This has not been a good week.  Understatement of the year.  Here's the kicker about diabetes.  Just when you think you've got it down---an awesome HgbA1c, knowing the in's and out's of I:C ratios, basal rates, a pro at carb counting...out of nowhere diabetes sneaks up on you and beats you down.  Apparently this time in the form of a pre-adolescent girl entering a major growth spurt.  Her little body is spitting out all kinds of hormones making her insulin needs shoot way up.  And, I mean WAY up.  Despite bolusing her every two hours throughout the night and raising her basal rates faster than I ever have, I have been unable to beat these highs.  Strangely, only at night.  Her daytime numbers have been pristine.  But, these hours are likely when she is spitting out the most growth hormone.  I am exhausted, frustrated, and to be honest a bit scared.  But, tonight I entered the night hopeful.  I received some much needed advice from another T1 mom who has a child that has already been through this.  She recommended a temp basal of +20-30%.  Armed with new tools, I went to bed hopeful.  An hour later I woke to check Jess and was greeted by the lovely 373 (and slant arrow up on the Dex to add insult to injury.)  Sure enough, ketones.  And, the pulled site revealed the dreaded kink.  I wonder if I am the only parent who feels massive amounts of guilt when it is the site that I have placed that kinks.  So, now I will wait for the ketones to clear and her numbers to come down and see what the night will hold.  Just like any mom, I will watch over my sweet girl.  And, I will take comfort in one of my favorite quotes: "Life isn't about waiting for the storm to pass.  It's about learning to dance in the rain."  No matter what kind of blood sugars this night brings, tomorrow is another day, and another chance to dance in the rain.
Blood sugars in the steady 200-300's despite waking every 2 hours to check and bolus, and adjust basal rates.
An exhausted Jessica even though she was able to sleep through most of the checks.  Constant highs don't feel good.  Note the "I Can Do It" bracelet.
Tonight, a kinked site.  Site changes at 10 pm- no fun for Jess, or for mom who needs to stay up to make sure the ketones clear.
Nope- that site is not supposed to be shaped like an upside down "U."   And, despite the fact that I know these things happen, the mommy guilt is there as I am the one that put in this sit tonight.

Saturday, December 1, 2012


Diabetes is winning this week.  It is hammering me.

This week has been yet another good reminder to me that patients can try their hardest, give 200%, and still not achieve the outcomes that physicians have been trained to desire.

On the surface, Jessica has had a "horrible" diabetes week.  She's been in the 200s more than she hasn't.  And, yet, I have had no sleep.  I have worked my ass off trying to get her numbers under control.  She has undergone extra site changes as I have had to rule out failed sites as a cause of these high numbers.  In short, we have put forth extreme effort and have absolutely nothing to show for it.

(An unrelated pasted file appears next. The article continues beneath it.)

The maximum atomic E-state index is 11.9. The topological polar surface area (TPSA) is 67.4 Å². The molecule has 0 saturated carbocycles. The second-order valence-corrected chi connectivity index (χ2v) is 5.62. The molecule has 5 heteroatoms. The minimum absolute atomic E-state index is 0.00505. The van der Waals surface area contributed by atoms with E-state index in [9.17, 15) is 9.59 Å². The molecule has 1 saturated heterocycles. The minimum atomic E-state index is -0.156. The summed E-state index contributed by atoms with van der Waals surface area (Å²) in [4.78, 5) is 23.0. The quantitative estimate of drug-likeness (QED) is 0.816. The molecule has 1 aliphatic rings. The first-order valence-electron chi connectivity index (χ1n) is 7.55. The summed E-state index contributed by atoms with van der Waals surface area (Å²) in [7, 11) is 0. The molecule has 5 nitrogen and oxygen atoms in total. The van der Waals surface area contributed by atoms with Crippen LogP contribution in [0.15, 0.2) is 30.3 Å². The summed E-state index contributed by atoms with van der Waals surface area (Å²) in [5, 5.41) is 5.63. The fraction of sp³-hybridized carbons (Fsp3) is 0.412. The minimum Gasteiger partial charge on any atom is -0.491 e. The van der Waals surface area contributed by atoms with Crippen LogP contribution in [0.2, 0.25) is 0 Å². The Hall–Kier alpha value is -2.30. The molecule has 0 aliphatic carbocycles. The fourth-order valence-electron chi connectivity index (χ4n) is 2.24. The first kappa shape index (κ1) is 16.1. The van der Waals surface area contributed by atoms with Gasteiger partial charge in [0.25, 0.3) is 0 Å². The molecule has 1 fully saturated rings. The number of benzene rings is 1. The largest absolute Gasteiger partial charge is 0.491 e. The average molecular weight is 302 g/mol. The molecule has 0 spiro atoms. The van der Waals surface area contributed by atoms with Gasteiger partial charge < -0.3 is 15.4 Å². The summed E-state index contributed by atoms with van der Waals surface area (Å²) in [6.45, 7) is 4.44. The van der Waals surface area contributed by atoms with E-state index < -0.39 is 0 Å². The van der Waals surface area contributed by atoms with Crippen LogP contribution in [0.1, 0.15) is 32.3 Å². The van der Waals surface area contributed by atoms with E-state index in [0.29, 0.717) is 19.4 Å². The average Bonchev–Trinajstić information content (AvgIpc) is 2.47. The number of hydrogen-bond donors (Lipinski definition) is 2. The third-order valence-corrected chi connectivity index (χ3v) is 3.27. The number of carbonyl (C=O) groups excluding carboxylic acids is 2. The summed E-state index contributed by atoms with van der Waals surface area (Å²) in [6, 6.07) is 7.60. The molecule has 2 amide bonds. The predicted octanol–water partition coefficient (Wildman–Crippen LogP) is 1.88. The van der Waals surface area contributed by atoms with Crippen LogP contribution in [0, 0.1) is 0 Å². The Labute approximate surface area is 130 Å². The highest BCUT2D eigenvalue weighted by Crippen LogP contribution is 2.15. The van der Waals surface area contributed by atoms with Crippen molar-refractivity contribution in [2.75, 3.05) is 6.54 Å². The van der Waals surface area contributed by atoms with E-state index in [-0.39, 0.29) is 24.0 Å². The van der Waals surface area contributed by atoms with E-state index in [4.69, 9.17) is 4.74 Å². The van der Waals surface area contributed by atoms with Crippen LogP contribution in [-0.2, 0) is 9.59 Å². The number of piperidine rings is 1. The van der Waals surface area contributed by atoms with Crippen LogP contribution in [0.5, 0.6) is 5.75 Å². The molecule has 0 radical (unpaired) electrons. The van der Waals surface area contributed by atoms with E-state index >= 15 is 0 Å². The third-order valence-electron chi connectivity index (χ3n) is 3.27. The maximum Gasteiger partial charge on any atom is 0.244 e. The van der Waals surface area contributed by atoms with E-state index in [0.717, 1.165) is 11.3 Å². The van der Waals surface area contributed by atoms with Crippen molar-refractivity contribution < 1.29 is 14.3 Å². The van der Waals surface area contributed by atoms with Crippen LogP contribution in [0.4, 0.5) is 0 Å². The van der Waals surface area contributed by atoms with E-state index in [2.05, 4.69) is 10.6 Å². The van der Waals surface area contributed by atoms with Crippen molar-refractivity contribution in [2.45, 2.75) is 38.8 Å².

Patients often drop off logs for physicians to review.  It is so much about numbers.  HgbA1c, LDL, blood pressure, weight.  Yet, physicians can forget what is going on behind these numbers.  Checking blood sugars is work.  Trying to eat correctly is work.  Exercise is work.  Staying up all night multiple nights to try to achieve control is work.  Even "just" remembering to take a pill every night is work.  A patient can work incredibly hard, but a logbook filled with 200s will not reflect this.  Is there any acknowledgement of this work?

Perhaps the patient who seems to have "given up" is just sick of expending so much work and getting so little positive feedback, or seeing no reward of their effort.

Tonight I was tempted just to sleep.  I have had a ridiculously hard week at work, the husband is once again working nights on inpatient, and despite staying up all night I have not been able to get Jess's numbers out of the 200s.  It would be so easy to give up.  After all, living in the 200s won't hurt her much in the short term.  It is so easy to see how this mentality can win.  And, I have knowledge, drive, resources, support.  What about the patient alone, or who can't afford the strips for repeated checks?

We're losing at this number game this week.  It is not due to any lack of work.  In fact I am so completely exhausted and frustrated that I am near tears.  I secretly want to give up for a short while.  I am close to diabetes burnout this week.  We "should" be able to control this.  The basal rates and ISFs "should" follow the rules.  But, she's growing and so they are not.  Human bodies are not perfect little experiments where all factors can be controlled.  I am doing my absolute best, but her body seems to randomly be spitting out growth hormone or cortisol, or some other unmeasurable substance that shoots her blood sugars up.  And, despite rage bolusing, multiple changes to her basal rates, and complete exhaustion on my behalf I am not any closer to achieving blood sugar control then I was three nights ago.

Yet again a good lesson in humility for me.  Patients can work so hard behind the scenes.  It needs to be acknowledged.  Even if HgbA1cs and LDLs, blood pressures, and weights are not "at goal," it does not mean there has not been work.